“This series of polls gives us an unparalleled opportunity to track changes in Californians’ attitudes toward some of the most important issues of our time,” CAUSE Board Chair Charlie Woo said. “Because we were able to get a clearer picture of the feelings of the state’s communities of color, we can now outline a path forward that allows us to work together toward common goals and solutions.”
The survey found widespread support for police reforms related to additional training and accountability, but a higher demand for more dramatic measures — such as shifting funding away from law enforcement — among communities of color.
A 45% plurality of Californians support increased accountability and training of the police, according to the poll, while 32% would go further to shift significant funding and responsibilities away from law enforcement.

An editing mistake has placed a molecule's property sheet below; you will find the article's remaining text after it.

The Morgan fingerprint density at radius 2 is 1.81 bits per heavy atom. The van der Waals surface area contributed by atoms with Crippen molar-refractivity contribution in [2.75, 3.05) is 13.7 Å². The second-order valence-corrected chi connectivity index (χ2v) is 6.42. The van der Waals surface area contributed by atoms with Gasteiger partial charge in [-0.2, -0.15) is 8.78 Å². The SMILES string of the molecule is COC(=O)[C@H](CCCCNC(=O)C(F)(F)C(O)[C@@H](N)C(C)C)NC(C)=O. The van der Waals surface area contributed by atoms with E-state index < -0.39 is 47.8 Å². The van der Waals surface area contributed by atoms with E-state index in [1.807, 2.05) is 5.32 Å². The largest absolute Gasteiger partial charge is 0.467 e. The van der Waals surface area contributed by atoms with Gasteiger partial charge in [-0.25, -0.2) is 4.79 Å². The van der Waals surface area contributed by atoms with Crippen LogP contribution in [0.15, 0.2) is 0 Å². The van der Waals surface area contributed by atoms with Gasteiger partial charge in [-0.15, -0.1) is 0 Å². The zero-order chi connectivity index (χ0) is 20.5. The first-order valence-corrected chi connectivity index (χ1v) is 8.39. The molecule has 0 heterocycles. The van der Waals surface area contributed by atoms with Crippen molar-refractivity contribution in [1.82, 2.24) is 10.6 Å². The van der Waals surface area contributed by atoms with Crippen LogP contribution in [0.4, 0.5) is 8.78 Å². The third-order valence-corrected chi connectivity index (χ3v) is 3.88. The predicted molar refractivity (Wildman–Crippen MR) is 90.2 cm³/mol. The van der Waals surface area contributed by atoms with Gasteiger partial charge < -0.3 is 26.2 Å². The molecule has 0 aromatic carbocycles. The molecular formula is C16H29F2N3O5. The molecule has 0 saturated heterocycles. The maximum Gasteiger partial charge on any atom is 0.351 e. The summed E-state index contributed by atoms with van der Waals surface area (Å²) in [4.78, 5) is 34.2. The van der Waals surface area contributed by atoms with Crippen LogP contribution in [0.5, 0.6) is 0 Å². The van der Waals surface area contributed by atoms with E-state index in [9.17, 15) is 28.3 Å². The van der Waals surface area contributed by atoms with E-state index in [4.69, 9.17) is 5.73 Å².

“The poll shows us that all groups agree that race matters,” HOPE CEO Helen Torres said. “Even though there are slight differences in perception and how each demographic group might approach each of these pressing issues, an increase in the awareness every single ethnic/racial group has had on discrimination and race relations goes to shows how the protest movement has already been successful in many ways.”
A split along racial lines is evident in the survey results. Black Californians are most likely — at 46% — to favor shifting budget dollars and responsibilities away from police. White Californians are least likely to endorse such reforms, with only 28% in favor.
Sponsors of the poll said there was still consensus building around a middle ground, with few survey respondents of any race falling to the extremes. Only 6% called for abolishing the police entirely and just 12% would leave law enforcement duties and funding as is.
“Overall what we can see from the poll is that diverse ethnic and racial groups in California are coming to the same conclusions on some of these issues and coalescing on how we need to respond to police reform and to the pandemic,” Torres said. “Communities of color are the majority in California, and state leadership should take heed of the issues we are coming together on.”